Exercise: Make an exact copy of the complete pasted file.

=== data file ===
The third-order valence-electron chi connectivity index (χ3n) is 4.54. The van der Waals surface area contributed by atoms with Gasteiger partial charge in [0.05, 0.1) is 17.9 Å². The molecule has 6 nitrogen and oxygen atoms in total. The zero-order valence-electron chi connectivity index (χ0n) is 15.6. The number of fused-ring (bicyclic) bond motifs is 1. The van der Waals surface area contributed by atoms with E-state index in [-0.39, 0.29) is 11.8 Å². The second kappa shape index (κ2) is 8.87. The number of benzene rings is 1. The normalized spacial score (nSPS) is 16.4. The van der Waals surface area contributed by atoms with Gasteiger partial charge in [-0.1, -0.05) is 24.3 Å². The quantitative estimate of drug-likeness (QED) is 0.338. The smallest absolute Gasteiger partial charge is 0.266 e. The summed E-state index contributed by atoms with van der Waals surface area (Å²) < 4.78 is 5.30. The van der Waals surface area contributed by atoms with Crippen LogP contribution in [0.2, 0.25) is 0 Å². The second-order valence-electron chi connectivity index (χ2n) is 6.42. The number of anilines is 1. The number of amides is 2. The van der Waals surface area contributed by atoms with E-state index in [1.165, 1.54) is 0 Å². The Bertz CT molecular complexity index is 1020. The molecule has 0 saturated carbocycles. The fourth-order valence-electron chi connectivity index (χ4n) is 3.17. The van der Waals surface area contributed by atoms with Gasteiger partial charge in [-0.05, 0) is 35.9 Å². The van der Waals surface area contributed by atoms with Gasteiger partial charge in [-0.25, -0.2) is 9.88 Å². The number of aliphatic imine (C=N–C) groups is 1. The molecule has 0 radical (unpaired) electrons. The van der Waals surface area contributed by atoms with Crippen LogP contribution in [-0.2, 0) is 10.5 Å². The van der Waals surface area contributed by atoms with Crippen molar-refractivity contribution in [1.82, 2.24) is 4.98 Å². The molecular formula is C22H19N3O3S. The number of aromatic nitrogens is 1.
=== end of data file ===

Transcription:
The third-order valence-electron chi connectivity index (χ3n) is 4.54. The van der Waals surface area contributed by atoms with Gasteiger partial charge in [0.05, 0.1) is 17.9 Å². The molecule has 6 nitrogen and oxygen atoms in total. The zero-order valence-electron chi connectivity index (χ0n) is 15.6. The number of fused-ring (bicyclic) bond motifs is 1. The van der Waals surface area contributed by atoms with E-state index in [-0.39, 0.29) is 11.8 Å². The second kappa shape index (κ2) is 8.87. The number of benzene rings is 1. The normalized spacial score (nSPS) is 16.4. The van der Waals surface area contributed by atoms with Gasteiger partial charge in [-0.1, -0.05) is 24.3 Å². The quantitative estimate of drug-likeness (QED) is 0.338. The smallest absolute Gasteiger partial charge is 0.266 e. The summed E-state index contributed by atoms with van der Waals surface area (Å²) < 4.78 is 5.30. The van der Waals surface area contributed by atoms with Crippen LogP contribution in [0.2, 0.25) is 0 Å². The second-order valence-electron chi connectivity index (χ2n) is 6.42. The number of anilines is 1. The number of amides is 2. The van der Waals surface area contributed by atoms with E-state index in [1.165, 1.54) is 0 Å². The Bertz CT molecular complexity index is 1020. The molecule has 0 saturated carbocycles. The fourth-order valence-electron chi connectivity index (χ4n) is 3.17. The van der Waals surface area contributed by atoms with Gasteiger partial charge in [-0.05, 0) is 35.9 Å². The van der Waals surface area contributed by atoms with Gasteiger partial charge in [-0.25, -0.2) is 9.88 Å². The number of aliphatic imine (C=N–C) groups is 1. The molecule has 0 radical (unpaired) electrons. The van der Waals surface area contributed by atoms with Crippen LogP contribution in [-0.2, 0) is 10.5 Å². The van der Waals surface area contributed by atoms with Crippen molar-refractivity contribution in [1.82, 2.24) is 4.98 Å². The molecular formula is C22H19N3O3S. The number of aromatic nitrogens is 1.